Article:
Peter Huntingford, public affairs spokesman for Airbnb, categorically denied claims it had not cooperated with Barcelona. “We are committed to being good partners to cities and have worked closely with officials in city hall and the Generalitat [regional government],” he said.

“Legislation needs to differentiate between regular people sharing their homes and professionals running a business.

Airbnb has consistently claimed the majority of its clients are simply homeowners trying to make ends meet, but there are many who dispute this.

Property owners can make five times as much renting to tourists as to residents. ”

The Guardian

I started to write this article before our Minister of Finance decided to behave like a student activist and wallpapered his Wellington office windows with letters from disgruntled Wellington tenants. He seems to have forgotten that, as the MP for Wellington Central, he represents all those evil landlords as well.

Barcelona is a popular tourist city in Spain. But New Zealand had over 2 million visitors in 2016 – and finding accommodation for them all is difficult, particularly in the high season.

And these days, the tourists don’t just go to Queenstown and Rotorua. They go everywhere. Walking trips to Abel Tasman National Park, visits to the Lord of the Rings sites, whale watching in Kaikoura – you name it – they come here and do it.

So what are the chances that some of those ‘greedy’ landlords will simply pull out of the local market and start renting to overseas visitors through Airbnb?

Airbnb offers a different kind of travel experience, where tourists stay in houses, rather than hotel rooms. They can do their laundry, cook favourite meals, and generally see a different side of New Zealand than the view from a motel room. It is a home away from home – even if it is only for a night or two, and works particularly well for families or other groups.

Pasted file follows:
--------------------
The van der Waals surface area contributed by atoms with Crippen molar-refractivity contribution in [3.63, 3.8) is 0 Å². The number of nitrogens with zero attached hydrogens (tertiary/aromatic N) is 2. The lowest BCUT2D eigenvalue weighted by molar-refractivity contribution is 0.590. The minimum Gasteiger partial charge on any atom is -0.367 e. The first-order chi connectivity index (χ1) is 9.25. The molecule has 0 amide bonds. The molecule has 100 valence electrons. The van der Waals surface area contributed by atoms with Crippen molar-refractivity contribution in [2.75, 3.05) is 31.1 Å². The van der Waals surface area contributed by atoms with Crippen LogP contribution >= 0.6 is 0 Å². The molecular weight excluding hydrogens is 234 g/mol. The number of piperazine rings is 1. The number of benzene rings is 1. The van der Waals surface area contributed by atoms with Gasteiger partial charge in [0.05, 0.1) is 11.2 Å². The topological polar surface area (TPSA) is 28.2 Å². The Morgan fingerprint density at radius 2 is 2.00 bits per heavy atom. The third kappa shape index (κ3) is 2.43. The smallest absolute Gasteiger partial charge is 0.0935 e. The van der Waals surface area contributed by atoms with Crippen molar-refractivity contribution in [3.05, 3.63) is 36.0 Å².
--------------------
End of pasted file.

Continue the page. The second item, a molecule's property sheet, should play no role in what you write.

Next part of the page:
Be careful what you wish for, Grant. As Barcelona has found out, regulating the rental market too much has just pushed landlords into the arms of tourists – who pay more, stay for a shorter time, agree to the rent up front, generally do less damage – and then go home and recommend the place to all their friends.  It doesn’t matter if the house is not rented out all the time – if the nightly rate is 5 times that of a local rental, the return is still good – and there is less wear and tear on the property.

Barcelona has an issue with ‘unlicensed’ holiday rentals, but as far as I know, this would not be a problem here. So, there is nothing stopping a property owner simply listing a property with Airbnb (or similar) and raking in the cash. And properties in large cities – central Auckland and central Wellington, for example – will probably do particularly well with tourists for short-term stays.

Here is the other thing. It will be the good properties that will be put onto the tourist market. All those uninsulated houses with rats, mould and holes in the wall will still be available for local tenants. And then, when the rental WOF becomes mandatory, they will simply be sold off to first time buyers, who will be grateful to be able to enter the housing market. And the first thing they will do is buy is a pack of rat poison and a bottle of bleach.

Seems like a good deal all around to me. Unless you are a tenant, that is.

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Accountant. Boring. Loves tax. Needs to get out more. Loves the environment, but hates the Greens. Has been called a dinosaur. Wears it with pride.

To read my previous articles click on my name in blue.